12 principles of Animation

In this introduction we will look at the ’12 Principles of Animation’, an influence within the animating industry, particularly in the hand drawn cartoon animation. These rules have proven to become a guiding light for production and creative thinking within the creative minds of many weathered animators , and tools to train young and growing animators new to the industry. These rules are the Twelve Principles of Animation, which were devised by some of the pioneers of Walt Disney Studios, few of them in particular being Frank Thomas and Ollie Johnston who were among the top staff in animation there for 48 years. From 1937 to 1981, with the help of the twelve principles and their talented staff, Walt Disney Studios were able to create instant classics such as Snow White: And The Seven Dwarfs, Pinocchio and The Lady and the Tramp which are still admired to this day by many.

Here is a briefly explained list of four of the Twelve principles of Animation:


Here is an example of a animation using numerous principles, from ‘Preston Blaire’s Animation Book’.

1. Squash and Stretch

The gives a character an illusion of volume a weight to it’s movement and is also a useful action for any character participating in dialogue or any facial expression as such. This isn’t used solely on a human character’s movement or speech though as it can be used within all drawn things such as everyday objects like a ball which can be shown bouncing or like one of the old mickey mouse animation’s, Mickey’s Choo Choo, were the train squashes then expands to show it blowing out steam.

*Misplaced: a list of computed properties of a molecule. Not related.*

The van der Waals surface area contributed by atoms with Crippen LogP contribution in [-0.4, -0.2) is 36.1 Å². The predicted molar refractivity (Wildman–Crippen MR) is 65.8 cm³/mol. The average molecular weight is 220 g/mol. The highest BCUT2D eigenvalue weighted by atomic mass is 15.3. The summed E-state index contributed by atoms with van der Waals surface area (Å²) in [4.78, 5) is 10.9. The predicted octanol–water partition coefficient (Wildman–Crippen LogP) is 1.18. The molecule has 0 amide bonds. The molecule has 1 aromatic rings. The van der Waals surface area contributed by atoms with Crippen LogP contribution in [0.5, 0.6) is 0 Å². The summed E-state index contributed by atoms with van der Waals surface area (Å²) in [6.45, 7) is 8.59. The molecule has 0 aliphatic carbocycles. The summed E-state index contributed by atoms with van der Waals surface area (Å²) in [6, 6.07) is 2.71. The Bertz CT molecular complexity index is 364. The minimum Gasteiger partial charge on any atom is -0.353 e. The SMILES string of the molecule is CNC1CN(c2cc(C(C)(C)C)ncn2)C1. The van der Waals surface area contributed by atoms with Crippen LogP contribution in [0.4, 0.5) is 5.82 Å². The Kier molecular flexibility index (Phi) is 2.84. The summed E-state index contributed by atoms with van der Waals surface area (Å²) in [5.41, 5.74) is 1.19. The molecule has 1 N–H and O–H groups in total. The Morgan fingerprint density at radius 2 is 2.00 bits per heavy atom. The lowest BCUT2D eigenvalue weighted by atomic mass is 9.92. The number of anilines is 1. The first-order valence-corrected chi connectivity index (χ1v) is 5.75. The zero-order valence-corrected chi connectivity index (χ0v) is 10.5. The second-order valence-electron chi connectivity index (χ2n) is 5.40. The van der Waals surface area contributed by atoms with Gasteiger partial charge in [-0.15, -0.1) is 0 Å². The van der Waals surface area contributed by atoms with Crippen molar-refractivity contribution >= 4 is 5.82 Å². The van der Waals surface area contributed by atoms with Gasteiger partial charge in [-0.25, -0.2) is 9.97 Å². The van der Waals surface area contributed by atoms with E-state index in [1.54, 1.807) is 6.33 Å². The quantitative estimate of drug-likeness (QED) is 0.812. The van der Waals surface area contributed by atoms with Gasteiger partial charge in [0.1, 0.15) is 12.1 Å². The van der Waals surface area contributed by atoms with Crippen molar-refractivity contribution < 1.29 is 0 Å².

2. Anticipation

The action is used for preparing the audience for a character to perform a major action or movement, which can involve starting to dance, run or change in mood or expression completely, before a forward action is triggered it is followed by a backwards motion. As with the 1st rule, this action can vary by production. In Feature animation, these motions are less broad than Short Animations unless it is essential to developing a characters personality further.

3. Staging


Staging is largely important for portraying to the audience a character’s feeling or emotions at it’s current state. Depending on the characters personality, this can be crucial in showing the audience the true nature of the character. Staging also applies towards a character’s reaction, be to a line or an event that takes place. As these films only have a limited to them, within that time staging needs to be portrayed in to properly show and emotion or reaction according to the characters personality, while keeping it relevant to the story.

4. Straight Ahead and Pose to Pose Animation

Straight ahead animation first begins with one drawing which continuously progresses from drawing to drawing to the end of the scene. Each drawing could face proportional changes such as weight and volume. This method is used considerably for fast, action scenes.

5. Follow Through and Overlapping Action

When the main mass of a character has stopped, other limbs and other parts of the body will then continue to catch up for them to then stop. This applies for more than just limbs and other additions to the body such as tails, capes and hair and need to be followed through as, naturally not every part of the body stops at once and this needs to be implemented into any form of movement in animation. Overlapping action is when the character would change direction and the hair or clothes would remain in the same direction before following the direction. For example for a character wearing a dress, if the character begins to jumps towards a certain direction, the dress will be dragged in a still position before centering around the main mass of the model.